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26th September 2016

Avoid confusion – Our tips for writing a great brief

In our eye’s, the single most important document we use on our projects is a briefing document. When we’re approached by a client with a new project we need to gather specific information which will give us a better understanding of the clients needs. While you, as a client, can easily just jot down some notes and points that the client gives you it is far more productive and organised to have a document that you can fill out along with the client and a list of questions and topics that will guide you in the meeting. Alternatively, some clients decide to write their own briefs which are just as helpful but may be missing some information so you may like to add to it.

So, in saying that, where do you start when writing a brief? Well as the song goes… “Let’s start at the very beginning”…


If you’re working with a new creative team then it’s a good idea to give them a short background history so they will get a good understanding of you and your business. You should communicate to them what your ambitions are for the business so they can get an impression of your personality and the personality of your business.


You need to give as much information as you can on the project itself. The deadline for the project is very important and from there you can work backwards as to what stages need to be completed by when. Details such as the objective of the job, your target market, any restrictions the project may have and examples of work you like or dislike which will give them an understanding of their expectations. You also need to let them know if you have any resource materials such as imagery or illustrations that needs to be used in the job.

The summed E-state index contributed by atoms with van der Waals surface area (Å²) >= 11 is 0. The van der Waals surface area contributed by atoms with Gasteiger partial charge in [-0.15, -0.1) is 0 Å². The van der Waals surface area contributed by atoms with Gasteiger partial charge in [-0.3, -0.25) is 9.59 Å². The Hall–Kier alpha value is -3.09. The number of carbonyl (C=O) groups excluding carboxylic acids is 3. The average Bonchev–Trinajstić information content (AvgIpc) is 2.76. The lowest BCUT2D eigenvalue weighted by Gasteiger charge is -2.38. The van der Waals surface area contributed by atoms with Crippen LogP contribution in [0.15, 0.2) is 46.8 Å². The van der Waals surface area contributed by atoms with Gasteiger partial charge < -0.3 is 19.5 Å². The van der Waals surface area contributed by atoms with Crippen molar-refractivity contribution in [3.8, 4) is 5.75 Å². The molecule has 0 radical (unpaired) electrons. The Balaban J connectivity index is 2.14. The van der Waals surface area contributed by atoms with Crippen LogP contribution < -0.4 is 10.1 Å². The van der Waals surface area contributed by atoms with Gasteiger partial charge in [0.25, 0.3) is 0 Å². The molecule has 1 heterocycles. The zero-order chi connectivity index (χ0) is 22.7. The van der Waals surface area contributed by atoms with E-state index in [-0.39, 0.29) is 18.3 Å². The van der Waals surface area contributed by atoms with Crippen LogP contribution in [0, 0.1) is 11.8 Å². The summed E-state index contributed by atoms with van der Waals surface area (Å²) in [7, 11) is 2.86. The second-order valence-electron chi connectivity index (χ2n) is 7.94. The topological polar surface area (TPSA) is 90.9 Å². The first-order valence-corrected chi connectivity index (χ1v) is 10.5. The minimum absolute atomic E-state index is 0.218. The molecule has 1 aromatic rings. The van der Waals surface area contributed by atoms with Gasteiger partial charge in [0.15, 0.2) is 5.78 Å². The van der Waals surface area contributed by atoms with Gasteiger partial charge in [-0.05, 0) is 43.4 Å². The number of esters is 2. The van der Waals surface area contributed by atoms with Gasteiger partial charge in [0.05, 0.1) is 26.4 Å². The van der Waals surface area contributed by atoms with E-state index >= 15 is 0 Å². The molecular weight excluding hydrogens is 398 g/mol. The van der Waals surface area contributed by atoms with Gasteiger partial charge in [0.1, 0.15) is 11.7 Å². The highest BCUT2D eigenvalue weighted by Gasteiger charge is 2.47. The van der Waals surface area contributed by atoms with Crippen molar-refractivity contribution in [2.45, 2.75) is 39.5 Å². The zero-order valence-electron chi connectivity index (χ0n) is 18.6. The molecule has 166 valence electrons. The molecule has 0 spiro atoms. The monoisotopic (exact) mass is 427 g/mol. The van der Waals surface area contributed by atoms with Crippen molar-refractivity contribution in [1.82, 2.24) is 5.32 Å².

The next step is to determine the specifics of the job. The medium it will be executed in so whether it’s online (i.e. website or social media) or offline (i.e. brochure, packaging, signage, advertising) and all the information for this. So for example if the job was a brochure you need to discuss the size, quantity, how many pages might there be, any finishes you might like such as gold foil or a special paper.

Sometimes you might have fixed idea’s of what you’re looking for and sometimes you won’t, so you will need guidance from creatives on what will and won’t work and what idea’s they might have to best suit the project. By having all the above information first this will help you and the creative team in coming up with a strategy that works for you and your business.

And that’s it! Some of these points might seem obvious but by having them in a structured way in a document before you meet with your creative team will ensure you don’t forget anything and will be fully able to brief the job as best you can. You might find it opens up your mind to other avenues you hadn’t thought of or give the creatives a much better idea as to how the project might develop.

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